What is A Health Coach?


Something has been lost in the ever-increasing trend toward medical specialization. Specialists have the luxury of focusing all their attention on one area of care, allowing them to provide more exceptional treatment. Unfortunately, focus on one specific part of the body or a single illness, and it’s easy to lose sight of the bigger picture of whole-life health.


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That’s where health coaches come in. 


Think of it as a symphony conductor. The conductor makes sure the sound is perfect by bringing in individual instruments exactly when and where they are needed. In the same vein, a health coach considers nutrition, lifestyle, emotional, and mental factors as interacting forces affecting the client’s overall health and wellbeing. These pros also act as “cheerleaders”, encouraging and motivating their clients to achieve health goals and navigate through illness or health setbacks.


Traditionally, that has all been up to the patient. Most people, though, find it difficult (if not impossible) to eat right, sleep well, keep stress in check, and live healthy …  much less do all of that in the face of a new diagnosis like heart disease or rheumatoid arthritis. A health coach can clearly and calmly consider all the dietary, exercise, and psychological aspects of that situation when a patient might be overwhelmed and at their lowest. 


That doesn’t mean that you have to be sick to enlist a health coach. Whatever your objective—losing weight, sleeping more soundly, having more energy, being happier, or all of the above—a health coach can help you create a roadmap to the goals, and inspire you along the journey. 


In any case, these professionals tend to focus on universal health factors, areas that have an impact on any disease, condition, or general health. These include:


  • Nutrition. A health coach can help you craft a healthier diet small step by small step and offer encouragement week by week. Of course, he or she can connect you with a dietitian, where more comprehensive changes are necessary in response to serious disease such as diabetes or hypertension.
  • Sleep. The problem with sleep dysfunction is that it can lead the sufferer to be foggy headed and less capable of finding a solution. A health coach can guide you through a sleep study, suggest natural aids and improvements to sleep hygiene, and recommend a specialist if needed.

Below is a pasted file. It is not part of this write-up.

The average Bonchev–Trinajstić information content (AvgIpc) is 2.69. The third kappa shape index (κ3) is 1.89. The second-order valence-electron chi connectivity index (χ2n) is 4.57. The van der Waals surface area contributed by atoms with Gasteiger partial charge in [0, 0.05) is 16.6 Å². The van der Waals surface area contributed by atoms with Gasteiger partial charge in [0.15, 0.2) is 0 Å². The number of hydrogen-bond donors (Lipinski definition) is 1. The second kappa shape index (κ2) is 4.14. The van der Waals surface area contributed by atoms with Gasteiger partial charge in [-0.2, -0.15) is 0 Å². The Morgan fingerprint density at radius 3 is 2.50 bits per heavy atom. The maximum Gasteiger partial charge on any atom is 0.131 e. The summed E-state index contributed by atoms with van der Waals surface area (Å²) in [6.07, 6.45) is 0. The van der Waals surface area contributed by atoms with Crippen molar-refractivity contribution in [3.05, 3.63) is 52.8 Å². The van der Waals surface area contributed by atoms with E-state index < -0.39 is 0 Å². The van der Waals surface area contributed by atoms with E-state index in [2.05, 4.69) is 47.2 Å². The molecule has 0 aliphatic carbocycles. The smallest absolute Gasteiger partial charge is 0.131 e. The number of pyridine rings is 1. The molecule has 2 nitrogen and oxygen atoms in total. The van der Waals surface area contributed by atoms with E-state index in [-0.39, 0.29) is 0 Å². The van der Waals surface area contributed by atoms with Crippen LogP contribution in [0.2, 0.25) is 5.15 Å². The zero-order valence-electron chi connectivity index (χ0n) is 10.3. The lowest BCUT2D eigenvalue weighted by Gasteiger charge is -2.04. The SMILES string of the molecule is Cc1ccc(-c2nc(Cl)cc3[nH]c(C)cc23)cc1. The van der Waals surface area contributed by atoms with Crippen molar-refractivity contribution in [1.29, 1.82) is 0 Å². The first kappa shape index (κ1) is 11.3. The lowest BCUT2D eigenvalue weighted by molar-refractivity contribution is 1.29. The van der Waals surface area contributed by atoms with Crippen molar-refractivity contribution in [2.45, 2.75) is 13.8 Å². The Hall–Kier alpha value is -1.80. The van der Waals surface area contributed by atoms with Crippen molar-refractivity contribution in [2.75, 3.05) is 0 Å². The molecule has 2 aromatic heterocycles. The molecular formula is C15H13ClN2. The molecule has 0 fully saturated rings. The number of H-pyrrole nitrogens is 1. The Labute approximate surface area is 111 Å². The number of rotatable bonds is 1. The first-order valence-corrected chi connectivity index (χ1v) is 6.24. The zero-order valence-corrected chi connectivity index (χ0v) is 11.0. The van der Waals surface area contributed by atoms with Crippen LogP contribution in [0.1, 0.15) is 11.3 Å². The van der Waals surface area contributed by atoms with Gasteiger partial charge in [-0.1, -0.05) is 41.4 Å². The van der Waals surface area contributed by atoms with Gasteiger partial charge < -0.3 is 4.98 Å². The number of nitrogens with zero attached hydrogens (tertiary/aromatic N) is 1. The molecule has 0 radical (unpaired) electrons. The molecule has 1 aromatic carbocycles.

• Stress. One of the big benefits of having a health coach is knowing someone is in your corner, no matter what health concern you have. A health coach can recommend strategies for reducing negative stress in your life, and assist you in implementing those. 
  • Fitness. Although not a personal trainer, a health coach has tools to assist clients in developing a common-sense fitness plan that includes everyday activities, and enjoyable exercise.
  • Time management. In our busy modern world, it can be a boon to have someone help you schedule healthcare around your life. 


The takeaway is that a health coach can assist you with disease- or condition-specific issues, as well as general health factors. That assistance can help you live healthier, prevent diseases, and lead a fuller life. Of course, the trick is to find a health coach that suits you and your needs. 


The Right Coach … for You

Just as the choice of primary care provide is a personal one, the health coach that specifically suits  you is a matter of both professional approach and personal connection. Here are the key considerations in sifting through candidates.


  • Trust. The health coach-client relationship is intimate. He or she will likely have access to personal medical information and some of your innermost thoughts. You have to connect with any candidate, in a real, deep, and substantial way. You also have to be able to trust that person with sensitive information. If you don’t, even a highly experienced health coach won’t serve you as well as they might.


  • Communication. Discuss how—and how often—you want to communicate. A health coach typically stays in close contact with clients, including by email, phone call, or video chats. Unfortunately, some clients take advantage. Ask any potential health coach how they moderate client communication, and determine if that approach matches your communication style and needs. 


  • Team Orientation. A health coach is rarely an MD. A wide and deep list of professional contacts is a key asset for any health coach. Ask about the network of other professionals the person can access.


  • Organization. Juggling health concerns, and staying on top of diet and lifestyle habits is no small task. It’s smart to inquire what tools and systems—digital and otherwise—the health coach uses to organize each client’s health and wellness.


  • Philosophy. Are you the type of person to turn to holistic options first? Are you open to hypnotherapy and energy healers? If so, hiring a health coach steeped in traditional Western medical approaches will probably not be a good fit. Find a pro who shares your healthcare perspective.


Many health coaches started their careers in related positions, such as a dietitian or a physical therapist. Previous experience can help them manage client cases with a more enlightened perspective. 


However, prior healthcare experience is not essential to becoming a health coach. There are many credential and training programs, but one of the most prestigious is provided through National Board of Health and Wellness Coaches (NBHWC). Their website also includes a directory of board certified health coaches.


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